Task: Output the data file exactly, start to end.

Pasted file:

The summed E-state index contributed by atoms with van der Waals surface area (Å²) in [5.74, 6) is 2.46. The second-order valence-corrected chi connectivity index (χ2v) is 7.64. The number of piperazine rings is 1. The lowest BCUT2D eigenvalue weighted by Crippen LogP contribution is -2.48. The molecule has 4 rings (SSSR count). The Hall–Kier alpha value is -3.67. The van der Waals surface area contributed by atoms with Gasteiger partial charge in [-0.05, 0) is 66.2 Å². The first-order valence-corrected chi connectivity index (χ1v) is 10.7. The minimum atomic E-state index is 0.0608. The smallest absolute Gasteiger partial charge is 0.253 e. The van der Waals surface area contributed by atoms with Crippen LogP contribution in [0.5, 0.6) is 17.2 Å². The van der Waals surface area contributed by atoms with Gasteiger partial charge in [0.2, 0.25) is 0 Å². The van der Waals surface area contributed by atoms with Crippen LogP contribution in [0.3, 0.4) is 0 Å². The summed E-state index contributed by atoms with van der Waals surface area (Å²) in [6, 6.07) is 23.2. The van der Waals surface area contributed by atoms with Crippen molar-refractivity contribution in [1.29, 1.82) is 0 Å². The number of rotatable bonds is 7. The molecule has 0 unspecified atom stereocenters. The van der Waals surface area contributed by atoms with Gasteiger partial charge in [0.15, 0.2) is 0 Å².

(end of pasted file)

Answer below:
The summed E-state index contributed by atoms with van der Waals surface area (Å²) in [5.74, 6) is 2.46. The second-order valence-corrected chi connectivity index (χ2v) is 7.64. The number of piperazine rings is 1. The lowest BCUT2D eigenvalue weighted by Crippen LogP contribution is -2.48. The molecule has 4 rings (SSSR count). The Hall–Kier alpha value is -3.67. The van der Waals surface area contributed by atoms with Gasteiger partial charge in [-0.05, 0) is 66.2 Å². The first-order valence-corrected chi connectivity index (χ1v) is 10.7. The minimum atomic E-state index is 0.0608. The smallest absolute Gasteiger partial charge is 0.253 e. The van der Waals surface area contributed by atoms with Crippen LogP contribution in [0.5, 0.6) is 17.2 Å². The van der Waals surface area contributed by atoms with Gasteiger partial charge in [0.2, 0.25) is 0 Å². The van der Waals surface area contributed by atoms with Crippen LogP contribution in [0.3, 0.4) is 0 Å². The summed E-state index contributed by atoms with van der Waals surface area (Å²) in [6, 6.07) is 23.2. The van der Waals surface area contributed by atoms with Crippen molar-refractivity contribution in [1.29, 1.82) is 0 Å². The number of rotatable bonds is 7. The molecule has 0 unspecified atom stereocenters. The van der Waals surface area contributed by atoms with Gasteiger partial charge in [0.15, 0.2) is 0 Å².